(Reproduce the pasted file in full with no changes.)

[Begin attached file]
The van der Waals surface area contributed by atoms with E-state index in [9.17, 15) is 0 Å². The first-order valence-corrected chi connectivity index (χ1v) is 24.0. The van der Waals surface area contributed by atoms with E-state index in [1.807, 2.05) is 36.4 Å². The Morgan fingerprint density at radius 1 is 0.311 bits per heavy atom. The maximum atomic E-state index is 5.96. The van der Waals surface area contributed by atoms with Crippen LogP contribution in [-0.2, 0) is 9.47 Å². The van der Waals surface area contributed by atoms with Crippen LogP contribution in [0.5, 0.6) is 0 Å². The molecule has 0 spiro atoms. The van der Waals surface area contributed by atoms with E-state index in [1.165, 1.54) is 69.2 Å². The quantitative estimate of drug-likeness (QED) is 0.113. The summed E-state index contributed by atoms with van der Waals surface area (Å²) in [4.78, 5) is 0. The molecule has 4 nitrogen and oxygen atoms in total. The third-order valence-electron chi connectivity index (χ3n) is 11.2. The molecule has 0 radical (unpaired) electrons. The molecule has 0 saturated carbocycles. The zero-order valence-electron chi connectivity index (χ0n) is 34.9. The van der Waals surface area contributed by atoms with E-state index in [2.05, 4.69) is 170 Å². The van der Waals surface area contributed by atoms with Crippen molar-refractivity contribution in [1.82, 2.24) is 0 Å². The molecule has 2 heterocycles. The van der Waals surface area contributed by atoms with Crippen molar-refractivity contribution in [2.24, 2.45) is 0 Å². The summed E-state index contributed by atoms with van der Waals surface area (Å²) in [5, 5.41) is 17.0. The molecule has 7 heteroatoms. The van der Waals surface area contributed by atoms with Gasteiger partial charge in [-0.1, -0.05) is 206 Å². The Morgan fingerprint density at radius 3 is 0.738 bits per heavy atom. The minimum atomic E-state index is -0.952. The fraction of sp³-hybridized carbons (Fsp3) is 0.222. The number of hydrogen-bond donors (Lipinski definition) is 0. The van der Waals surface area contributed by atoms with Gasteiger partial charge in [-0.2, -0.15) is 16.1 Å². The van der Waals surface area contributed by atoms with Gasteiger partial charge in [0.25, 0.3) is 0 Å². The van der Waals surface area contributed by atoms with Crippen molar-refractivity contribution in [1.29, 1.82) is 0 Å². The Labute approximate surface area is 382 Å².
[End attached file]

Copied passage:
The van der Waals surface area contributed by atoms with E-state index in [9.17, 15) is 0 Å². The first-order valence-corrected chi connectivity index (χ1v) is 24.0. The van der Waals surface area contributed by atoms with E-state index in [1.807, 2.05) is 36.4 Å². The Morgan fingerprint density at radius 1 is 0.311 bits per heavy atom. The maximum atomic E-state index is 5.96. The van der Waals surface area contributed by atoms with Crippen LogP contribution in [-0.2, 0) is 9.47 Å². The van der Waals surface area contributed by atoms with Crippen LogP contribution in [0.5, 0.6) is 0 Å². The molecule has 0 spiro atoms. The van der Waals surface area contributed by atoms with E-state index in [1.165, 1.54) is 69.2 Å². The quantitative estimate of drug-likeness (QED) is 0.113. The summed E-state index contributed by atoms with van der Waals surface area (Å²) in [4.78, 5) is 0. The molecule has 4 nitrogen and oxygen atoms in total. The third-order valence-electron chi connectivity index (χ3n) is 11.2. The molecule has 0 radical (unpaired) electrons. The molecule has 0 saturated carbocycles. The zero-order valence-electron chi connectivity index (χ0n) is 34.9. The van der Waals surface area contributed by atoms with E-state index in [2.05, 4.69) is 170 Å². The van der Waals surface area contributed by atoms with Crippen molar-refractivity contribution in [1.82, 2.24) is 0 Å². The molecule has 2 heterocycles. The van der Waals surface area contributed by atoms with Crippen molar-refractivity contribution in [2.24, 2.45) is 0 Å². The summed E-state index contributed by atoms with van der Waals surface area (Å²) in [5, 5.41) is 17.0. The molecule has 7 heteroatoms. The van der Waals surface area contributed by atoms with Gasteiger partial charge in [-0.1, -0.05) is 206 Å². The Morgan fingerprint density at radius 3 is 0.738 bits per heavy atom. The minimum atomic E-state index is -0.952. The fraction of sp³-hybridized carbons (Fsp3) is 0.222. The number of hydrogen-bond donors (Lipinski definition) is 0. The van der Waals surface area contributed by atoms with Gasteiger partial charge in [-0.2, -0.15) is 16.1 Å². The van der Waals surface area contributed by atoms with Gasteiger partial charge in [0.25, 0.3) is 0 Å². The van der Waals surface area contributed by atoms with Crippen molar-refractivity contribution in [1.29, 1.82) is 0 Å². The Labute approximate surface area is 382 Å².